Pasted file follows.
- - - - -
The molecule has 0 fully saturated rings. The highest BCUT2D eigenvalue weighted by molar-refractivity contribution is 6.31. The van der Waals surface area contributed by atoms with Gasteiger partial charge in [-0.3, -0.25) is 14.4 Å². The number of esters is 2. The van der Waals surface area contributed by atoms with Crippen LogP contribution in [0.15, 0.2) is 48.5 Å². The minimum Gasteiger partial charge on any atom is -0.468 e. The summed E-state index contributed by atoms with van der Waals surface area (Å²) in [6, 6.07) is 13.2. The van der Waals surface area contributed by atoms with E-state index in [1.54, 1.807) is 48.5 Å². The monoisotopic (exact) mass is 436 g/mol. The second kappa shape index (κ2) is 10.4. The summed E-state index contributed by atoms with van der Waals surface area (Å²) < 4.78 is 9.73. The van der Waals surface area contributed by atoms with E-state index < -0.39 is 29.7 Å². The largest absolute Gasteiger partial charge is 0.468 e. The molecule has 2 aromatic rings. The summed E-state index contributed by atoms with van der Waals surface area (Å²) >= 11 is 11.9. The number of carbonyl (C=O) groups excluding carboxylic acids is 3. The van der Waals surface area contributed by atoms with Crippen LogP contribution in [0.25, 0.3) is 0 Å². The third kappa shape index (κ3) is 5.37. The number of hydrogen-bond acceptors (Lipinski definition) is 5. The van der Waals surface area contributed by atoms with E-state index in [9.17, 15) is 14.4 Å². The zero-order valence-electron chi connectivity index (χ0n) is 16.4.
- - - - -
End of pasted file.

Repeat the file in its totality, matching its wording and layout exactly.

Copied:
The molecule has 0 fully saturated rings. The highest BCUT2D eigenvalue weighted by molar-refractivity contribution is 6.31. The van der Waals surface area contributed by atoms with Gasteiger partial charge in [-0.3, -0.25) is 14.4 Å². The number of esters is 2. The van der Waals surface area contributed by atoms with Crippen LogP contribution in [0.15, 0.2) is 48.5 Å². The minimum Gasteiger partial charge on any atom is -0.468 e. The summed E-state index contributed by atoms with van der Waals surface area (Å²) in [6, 6.07) is 13.2. The van der Waals surface area contributed by atoms with E-state index in [1.54, 1.807) is 48.5 Å². The monoisotopic (exact) mass is 436 g/mol. The second kappa shape index (κ2) is 10.4. The summed E-state index contributed by atoms with van der Waals surface area (Å²) < 4.78 is 9.73. The van der Waals surface area contributed by atoms with E-state index < -0.39 is 29.7 Å². The largest absolute Gasteiger partial charge is 0.468 e. The molecule has 2 aromatic rings. The summed E-state index contributed by atoms with van der Waals surface area (Å²) >= 11 is 11.9. The number of carbonyl (C=O) groups excluding carboxylic acids is 3. The van der Waals surface area contributed by atoms with Crippen LogP contribution in [0.25, 0.3) is 0 Å². The third kappa shape index (κ3) is 5.37. The number of hydrogen-bond acceptors (Lipinski definition) is 5. The van der Waals surface area contributed by atoms with E-state index in [9.17, 15) is 14.4 Å². The zero-order valence-electron chi connectivity index (χ0n) is 16.4.